Sellers who need to sell are cutting prices to attract able buyers put off by reduced funding brought on by higher mortgage rates and the lack of sufficient seller price reductions. In a seller attempt to hold the line on pricing, some are offering seller concessions — even paying mortgage points to “buy down” the mortgage rate. This mathematical abstraction increases the amount of mortgage funding the homebuyer can qualify to borrow and pay to the seller.

But is it enough?

Not by a long shot.

With the number of willing homebuyers actively searching for a home declining 32% nationwide at the end of 2022 — and as high as 48% here in California, according to Zillow — sellers are right to feel anxious about doing a deal in 2023. Until prices drop a lot more, buyers will simply not buy, returning when they determine that prices have bottomed, likely around 2026 after speculators and long-term investors have moved into the market, which tends to stabilize prices.

To beat the logjam of listings building up in the multiple listing service (MLS), sellers will need to lower pricing more than they might like to stay in front of price reductions. When a seller does, they will attract the buyers still willing to acquire a home.

Sellers can also beat out the competition by offering carryback financing, which offers the buyer a lower mortgage interest rate, lower qualifying standards and no origination costs. In return, the seller makes their property more marketable — exploiting financing dynamics to support a higher sales price.

A carryback allows the home seller to increase profit for exclusion and defer the tax bite on any taxable profits from the sale. The tradeoff is a low carryback interest rate within the range of the applicable federal rate (AFR) to avoid imputing.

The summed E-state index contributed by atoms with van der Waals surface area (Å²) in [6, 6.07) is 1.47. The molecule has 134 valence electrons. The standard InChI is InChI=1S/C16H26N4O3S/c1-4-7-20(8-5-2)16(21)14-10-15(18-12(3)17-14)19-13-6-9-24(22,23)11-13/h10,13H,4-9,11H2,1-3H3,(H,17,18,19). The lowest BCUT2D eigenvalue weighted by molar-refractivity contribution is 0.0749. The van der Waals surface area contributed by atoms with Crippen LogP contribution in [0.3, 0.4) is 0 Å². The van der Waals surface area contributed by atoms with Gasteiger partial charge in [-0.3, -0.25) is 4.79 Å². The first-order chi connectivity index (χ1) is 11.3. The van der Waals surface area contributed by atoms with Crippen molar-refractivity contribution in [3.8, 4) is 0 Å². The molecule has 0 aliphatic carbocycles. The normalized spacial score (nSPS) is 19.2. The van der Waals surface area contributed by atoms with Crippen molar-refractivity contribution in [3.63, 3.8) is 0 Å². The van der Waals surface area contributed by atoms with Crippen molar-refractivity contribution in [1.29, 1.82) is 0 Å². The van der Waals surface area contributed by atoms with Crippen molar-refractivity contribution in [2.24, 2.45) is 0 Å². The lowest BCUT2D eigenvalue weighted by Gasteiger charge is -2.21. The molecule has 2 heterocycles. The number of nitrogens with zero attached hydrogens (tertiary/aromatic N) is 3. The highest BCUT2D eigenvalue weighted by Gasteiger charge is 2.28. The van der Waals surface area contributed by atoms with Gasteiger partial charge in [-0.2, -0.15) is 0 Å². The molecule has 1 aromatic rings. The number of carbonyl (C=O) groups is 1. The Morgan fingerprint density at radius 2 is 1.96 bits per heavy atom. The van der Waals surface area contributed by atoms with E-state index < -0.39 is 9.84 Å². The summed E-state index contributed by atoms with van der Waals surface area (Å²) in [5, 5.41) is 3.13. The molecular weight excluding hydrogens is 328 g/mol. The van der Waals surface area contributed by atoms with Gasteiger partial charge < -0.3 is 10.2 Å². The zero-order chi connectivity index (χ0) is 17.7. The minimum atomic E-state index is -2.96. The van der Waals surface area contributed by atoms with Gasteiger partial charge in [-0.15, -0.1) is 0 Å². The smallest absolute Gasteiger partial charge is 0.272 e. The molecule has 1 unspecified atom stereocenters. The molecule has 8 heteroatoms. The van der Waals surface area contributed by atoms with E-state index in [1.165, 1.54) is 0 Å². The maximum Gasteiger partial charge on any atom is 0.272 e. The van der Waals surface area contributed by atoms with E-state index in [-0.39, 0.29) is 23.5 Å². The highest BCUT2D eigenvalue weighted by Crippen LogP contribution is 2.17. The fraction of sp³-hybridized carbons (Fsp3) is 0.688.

Related article:

Disclosures on carryback financing transactions


Agents, brokers, need to adjust their market view

Brokers and agents need to plan their survival strategy before it’s too late, because the old ways of catering to sellers and grasping for listings simply won’t cut it during 2023’s housing recession.

To regain income lost from dwindling sales and lower pricing, agents will need to expand their marketing to hone in on buyers. Raising brokerage fees to 9% to make up the difference in reduced sales won’t fly.

As home prices continue to plummet in 2023-2024, listings will increasingly consist of distressed sales. Thus, agents who continue to take on listings during the recession will need to become familiar with these nontraditional listings, like real estate owned (REO) property, foreclosures and short sales.

But while listings will become a drag on an agent’s limited time and energy, the real prize during the recession will be an exclusive buyer’s listing agreement. [See RPI Form 103]

Become an expert in assisting buyers with the types of sales common during a recession, including purchasing:

Successful agents will also seek out investor clients, who are some of the most active buyers in a recession. Become versed in forming real estate syndicates and acting as property manager for income properties acquired by syndicates.

With fewer ready and willing homebuyers to go around, agents can also continue to earn a living by taking advantage of their existing real estate contacts by finding side gigs within the industry, such as becoming a:

Related article:

MLO recession survival guide Part 4: Arranging mortgage originations for investors

Stay ahead of California’s rapidly shifting real estate market by subscribing to firsttuesday’s free weekly newsletter, Quilix.